• First Niagara Financial Group, which operates the region's fifth-largest bank ranked by local branches, said net income fell 8.4 percent to about $53.6 million, or 15 cents a share. Results included a pre-tax charge of $16 million to pay down collateralized mortgage obligations. A year earlier, the bank earned about $58.5 million, or 19 cents a share. Total assets increased 3.7 percent to $36.8 billion as of Dec. 31. First Niagara Bank operates more than 400 branches, including 68 in Western Pennsylvania.
• AmeriServ Financial Inc., Johnstown, said quarterly net income dropped 55 percent to $683,000, compared with nearly $1.51 million a year earlier. Per-share results equaled 4 cents, vs. 7 cents. The current period contained a $550,000 provision for loan losses, compared with a $1.2 million loss-recovery credit a year ago. AmeriServ Financial Bank operates 15 branches, including three in the Pittsburgh region.
• Northwest Bancshares Inc. said quarterly net income increased 7.2 percent to $16.3 million, or 18 cents a share. Net income a year earlier was $15.7 million, or 16 cents a share. Total assets were flat, at $7.9 billion as of Dec. 31. Northwest Savings Bank operates 165 branches in four states, including 28 branches in Western Pennsylvania.
Other business news
• M. Dean Mosites, president of Mosites Construction Co., was elected president of the Master Builders' Association of Western Pennsylvania. He succeeds Robert Landau of Landau Building Co. Steven Massaro of Massaro Corp., is vice president, Anthony F. Martini, of A. Martini & Co. Inc., treasurer, and Jack W. Ramage re-elected executive director.
• NexTier Insurance Services LLC, Butler, said it acquired Armstrong Insurance Associates, Kittanning, effective Dec. 31, for undisclosed terms. NexTier is the full-service insurance agency subsidiary of NexTier Inc., a bank holding company with 16 branches in the Pittsburgh area.
• Gasoline prices in Western Pennsylvania dipped slightly this week, according to AAA East Central. The average price of regular was $3.507 a gallon, down from $3.523 last week. Prices ranged from $3.595 in Altoona and Indiana to $3.338 in New Castle. The national average was $3.310, up from $3.297 a week ago.
• Eckert Seamans Cherin & Mellott, one of Pittsburgh's largest law firms, has opened an office in Newark, N.J., its 11th, and added nine litigators there and in its offices in Boston and White Plains, N.Y. The additional attorneys came from the firm of McGivney & Kluger P.C.
— Staff and wire reports
Show commenting policy
TribLive commenting policy
You are solely responsible for your comments and by using TribLive.com you agree to our Terms of Service.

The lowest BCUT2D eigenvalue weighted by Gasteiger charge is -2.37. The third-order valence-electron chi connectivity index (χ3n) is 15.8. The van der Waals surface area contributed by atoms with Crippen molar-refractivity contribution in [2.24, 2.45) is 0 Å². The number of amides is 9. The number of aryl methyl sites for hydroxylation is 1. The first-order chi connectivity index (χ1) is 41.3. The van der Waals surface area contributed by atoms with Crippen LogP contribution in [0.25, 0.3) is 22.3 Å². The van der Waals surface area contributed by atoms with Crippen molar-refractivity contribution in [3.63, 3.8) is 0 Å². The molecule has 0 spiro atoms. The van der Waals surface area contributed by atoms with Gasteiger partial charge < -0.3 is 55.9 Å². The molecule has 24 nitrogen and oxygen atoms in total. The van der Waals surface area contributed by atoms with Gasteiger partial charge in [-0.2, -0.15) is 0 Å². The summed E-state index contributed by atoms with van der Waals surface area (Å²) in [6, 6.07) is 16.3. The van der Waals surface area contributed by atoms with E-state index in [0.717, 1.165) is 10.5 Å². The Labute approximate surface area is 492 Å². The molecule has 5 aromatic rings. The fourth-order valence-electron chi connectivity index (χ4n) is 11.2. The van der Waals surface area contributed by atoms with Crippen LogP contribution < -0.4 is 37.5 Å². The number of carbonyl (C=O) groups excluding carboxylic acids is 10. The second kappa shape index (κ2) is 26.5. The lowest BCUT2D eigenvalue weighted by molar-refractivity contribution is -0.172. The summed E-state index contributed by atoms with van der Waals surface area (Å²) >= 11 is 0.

We moderate comments. Our goal is to provide substantive commentary for a general readership. By screening submissions, we provide a space where readers can share intelligent and informed commentary that enhances the quality of our news and information.
While most comments will be posted if they are on-topic and not abusive, moderating decisions are subjective. We will make them as carefully and consistently as we can. Because of the volume of reader comments, we cannot review individual moderation decisions with readers.
We value thoughtful comments representing a range of views that make their point quickly and politely. We make an effort to protect discussions from repeated comments either by the same reader or different readers.
We follow the same standards for taste as the daily newspaper. A few things we won't tolerate: personal attacks, obscenity, vulgarity, profanity (including expletives and letters followed by dashes), commercial promotion, impersonations, incoherence, proselytizing and SHOUTING. Don't include URLs to Web sites.
We do not edit comments. They are either approved or deleted. We reserve the right to edit a comment that is quoted or excerpted in an article. In this case, we may fix spelling and punctuation.
We welcome strong opinions and criticism of our work, but we don't want comments to become bogged down with discussions of our policies and we will moderate accordingly.
We appreciate it when readers and people quoted in articles or blog posts point out errors of fact or emphasis and will investigate all assertions. But these suggestions should be sent via e-mail. To avoid distracting other readers, we won't publish comments that suggest a correction. Instead, corrections will be made in a blog post or in an article.
- Highmark won’t pay medical claims for 150 children, UPMC says
- Penguins get physical, trade Goc for Blues’ Lapierre
- Officials knock out ‘Fight Nights’ in man’s Mercer Co. garage
- Final L.A.-to-Homewood drug ring suspect rounded up in Montana
- Indiana County man injured in rollover crash along Route 22
- Man apprehended after North Belle Vernon pharmacy robbery
- Federal grand jury indicts man for violating poultry law while operating illegal slaughterhouse in his Jefferson Hills home
- Pirates trade Snider to Orioles for minor league pitcher
- No cross-checking here: Penguins misspell ‘Sidney’
- Game Commission OKs deer culling in Mt. Lebanon
- Blawnox couple jailed in woman’s alleged abuse of boyfriend’s child